Classical and Opera Reviews

The English Concert @ Wigmore Hall, London

01 April 2010


Few concerts in recent memory have given such unalloyed pleasure as this, given by the English Concert and conducted by Harry Bicket.Not only was the orchestra on thrilling form, but it was joined by two of the country’s foremost Handelians, Sarah Connolly and Rosemary Joshua.Together and individually they produced singing that was at turns exquisite, ecstatic, moving and utterly beguiling.

Few ensembles are more versed in Handel than The English Concert, which was formed back in the 70s by Trevor Pinnock, and there can’t be many conductors who can match conductor Harry Bicket’s complete grasp of the idiom either. Add two singers who are peerless in this repertoire, soprano Rosemary Joshua and mezzo Sarah Connolly, and you have the makings of Handel nirvana. Indeed this concert at the Wigmore Hall was one of those rare occasions where everything was nigh on perfect.

The first half of the evening was devoted to two of Handel’s operas, Agrippina and Ariodante. Sarah Connolly was mesmeric in the opening aria ‘Pensieri, voi mi tormentate’, from Agrippina and then went on to duet exquisitely with Rosemary Joshua in ‘No, no, ch’io non apprezzo’, their voices blending with sensuous ease. Joshua went on to give an impassioned account of Ginevra’s aria ‘Il mio crudel martoro’ from Ariodante whilst Connolly rightly brought the house down with a bravura performance of ‘Doppe notte’, gloriously voiced, coloured and with plenty of embellishments in the da capo repeat that showed off her rich, flexible instrument to great effect. The duet which closes the opera ‘Bramo haver mille vite’ was sung by both of them with such warmth, tenderness and musicianship that it took the breath away.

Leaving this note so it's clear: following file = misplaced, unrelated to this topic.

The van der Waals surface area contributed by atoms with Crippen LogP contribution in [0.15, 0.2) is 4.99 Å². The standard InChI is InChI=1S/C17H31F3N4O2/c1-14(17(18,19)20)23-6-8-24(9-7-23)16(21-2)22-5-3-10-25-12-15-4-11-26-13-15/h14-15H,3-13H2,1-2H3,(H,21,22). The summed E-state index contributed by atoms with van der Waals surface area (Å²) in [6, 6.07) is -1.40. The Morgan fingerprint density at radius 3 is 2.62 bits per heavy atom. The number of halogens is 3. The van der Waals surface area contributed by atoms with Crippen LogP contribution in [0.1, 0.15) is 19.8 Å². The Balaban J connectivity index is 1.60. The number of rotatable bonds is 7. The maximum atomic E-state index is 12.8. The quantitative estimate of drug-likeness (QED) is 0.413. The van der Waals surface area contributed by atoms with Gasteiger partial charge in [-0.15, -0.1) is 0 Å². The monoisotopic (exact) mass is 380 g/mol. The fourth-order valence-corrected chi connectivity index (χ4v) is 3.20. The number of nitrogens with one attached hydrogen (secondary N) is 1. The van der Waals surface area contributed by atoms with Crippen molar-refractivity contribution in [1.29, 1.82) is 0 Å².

After the interval we were treated to excerpts from two of Handel’s oratorios. Joshua was radiant in ‘Will the Sun forget to streak’ from Solomon whilst the orchestra gave us a hell for leather ‘Entry of the Queen of Sheba’, I just hope she wasn’t wearing heals. These were followed by four judiciously chosen arias from Theodora, surely one of Handel’s finest achievements. Rarely has any composer tapped the human psyche like Handel did here, and I don’t think he wrote anything more exquisite than Irene’s aria ‘As with rosy steps the morn’ which was given a reverential, introspective reading by Connolly that was not only incredibly moving but confirmed her status, if confirmation was required, that she has few, if any, rivals in this repertoire. Her singing reminded me of the late Lorraine Hunt Lieberson, and no praise is higher.

Joshua was ethereal in Theodora’s ‘When sunk in anguish and despair’ and the two singers came together for the duet ‘Per le porte del tormento’ from Sosarme, re di Media which brought this thrilling concert to its conclusion. This was an evening of total bliss and one that will live long in the memory.



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